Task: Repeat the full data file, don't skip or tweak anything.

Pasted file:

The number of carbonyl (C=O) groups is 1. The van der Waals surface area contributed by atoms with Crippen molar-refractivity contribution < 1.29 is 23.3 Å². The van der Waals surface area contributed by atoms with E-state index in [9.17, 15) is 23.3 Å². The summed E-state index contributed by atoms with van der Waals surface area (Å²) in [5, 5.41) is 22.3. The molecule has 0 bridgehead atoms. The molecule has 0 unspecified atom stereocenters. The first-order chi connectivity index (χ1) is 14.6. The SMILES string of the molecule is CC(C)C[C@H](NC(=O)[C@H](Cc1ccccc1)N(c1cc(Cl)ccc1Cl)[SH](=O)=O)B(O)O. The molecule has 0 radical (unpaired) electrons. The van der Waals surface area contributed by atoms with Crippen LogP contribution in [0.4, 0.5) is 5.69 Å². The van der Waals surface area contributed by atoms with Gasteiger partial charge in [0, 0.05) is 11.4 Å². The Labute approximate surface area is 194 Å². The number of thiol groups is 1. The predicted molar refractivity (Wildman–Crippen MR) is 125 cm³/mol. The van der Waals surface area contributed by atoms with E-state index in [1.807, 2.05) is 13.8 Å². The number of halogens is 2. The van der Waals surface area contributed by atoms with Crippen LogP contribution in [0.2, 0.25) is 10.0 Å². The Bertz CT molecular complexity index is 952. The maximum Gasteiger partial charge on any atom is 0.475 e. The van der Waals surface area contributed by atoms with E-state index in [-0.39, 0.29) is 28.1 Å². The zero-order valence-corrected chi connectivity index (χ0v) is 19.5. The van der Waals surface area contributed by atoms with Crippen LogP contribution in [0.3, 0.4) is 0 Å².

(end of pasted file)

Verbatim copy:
The number of carbonyl (C=O) groups is 1. The van der Waals surface area contributed by atoms with Crippen molar-refractivity contribution < 1.29 is 23.3 Å². The van der Waals surface area contributed by atoms with E-state index in [9.17, 15) is 23.3 Å². The summed E-state index contributed by atoms with van der Waals surface area (Å²) in [5, 5.41) is 22.3. The molecule has 0 bridgehead atoms. The molecule has 0 unspecified atom stereocenters. The first-order chi connectivity index (χ1) is 14.6. The SMILES string of the molecule is CC(C)C[C@H](NC(=O)[C@H](Cc1ccccc1)N(c1cc(Cl)ccc1Cl)[SH](=O)=O)B(O)O. The molecule has 0 radical (unpaired) electrons. The van der Waals surface area contributed by atoms with Crippen LogP contribution in [0.4, 0.5) is 5.69 Å². The van der Waals surface area contributed by atoms with Gasteiger partial charge in [0, 0.05) is 11.4 Å². The Labute approximate surface area is 194 Å². The number of thiol groups is 1. The predicted molar refractivity (Wildman–Crippen MR) is 125 cm³/mol. The van der Waals surface area contributed by atoms with E-state index in [1.807, 2.05) is 13.8 Å². The number of halogens is 2. The van der Waals surface area contributed by atoms with Crippen LogP contribution in [0.2, 0.25) is 10.0 Å². The Bertz CT molecular complexity index is 952. The maximum Gasteiger partial charge on any atom is 0.475 e. The van der Waals surface area contributed by atoms with E-state index in [-0.39, 0.29) is 28.1 Å². The zero-order valence-corrected chi connectivity index (χ0v) is 19.5. The van der Waals surface area contributed by atoms with Crippen LogP contribution in [0.3, 0.4) is 0 Å².